Hunters, Deer Farmers Lock Horns Over Hunting Preserves
Legislation seeks to exempt existing preserves from possible ban
Indiana hunting preserves are asking legislators to help them stay open.
A House committee may vote next week on a proposal to allow Indiana deer farms which raise deer for hunting to stay in business. The preserves have been fighting in court for years to prevent the Department of Natural Resources from ordering them to shut down.
Deer farmers argue the preserves represent 95-percent of their business and hundreds of thousands of dollars in investments. Hunting groups, including the Indiana Sportsmen's Roundtable and the Indiana Bowhunters Association, charge the preserves upend the "fair chase" principle of hunting - Bowhunters Association board member Herb Higgins argues farm-raised deer haven't learned to fear humans, and have nowhere to run in a preserve even if they try.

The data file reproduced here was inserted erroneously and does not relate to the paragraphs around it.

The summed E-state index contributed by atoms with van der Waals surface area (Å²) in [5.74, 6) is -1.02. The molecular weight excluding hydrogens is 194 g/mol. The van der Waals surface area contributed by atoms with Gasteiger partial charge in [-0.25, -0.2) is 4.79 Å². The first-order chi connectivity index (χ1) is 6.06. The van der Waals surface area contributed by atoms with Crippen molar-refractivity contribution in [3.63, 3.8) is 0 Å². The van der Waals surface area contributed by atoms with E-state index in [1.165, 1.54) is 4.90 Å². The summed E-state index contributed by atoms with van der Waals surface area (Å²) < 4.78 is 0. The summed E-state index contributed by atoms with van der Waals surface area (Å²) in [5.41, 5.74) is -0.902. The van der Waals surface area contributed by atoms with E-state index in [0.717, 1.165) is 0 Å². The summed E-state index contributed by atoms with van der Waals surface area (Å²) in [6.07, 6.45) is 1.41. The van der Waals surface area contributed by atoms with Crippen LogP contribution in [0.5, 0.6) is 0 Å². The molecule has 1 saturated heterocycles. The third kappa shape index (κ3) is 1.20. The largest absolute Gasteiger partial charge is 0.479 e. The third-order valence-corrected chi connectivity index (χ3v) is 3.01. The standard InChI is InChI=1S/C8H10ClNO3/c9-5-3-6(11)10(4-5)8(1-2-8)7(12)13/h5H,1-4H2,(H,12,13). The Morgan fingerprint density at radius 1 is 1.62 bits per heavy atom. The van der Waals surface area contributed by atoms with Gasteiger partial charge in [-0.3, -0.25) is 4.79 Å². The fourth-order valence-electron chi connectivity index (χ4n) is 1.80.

And conservation groups contend deer farms increase the risk of an outbreak of chronic wasting disease, which has forced other states to eradicate large numbers of deer to contain the disease.
The House proposal would ban any new preserves but allow five existing ones to remain open. Representatives may add language imposing regulations on deer farms to ensure they operate safely.
The Senate has not considered the proposal -- if it passes the House, Senate negotiators would have to agree to accept it, and the full Senate would have to go along.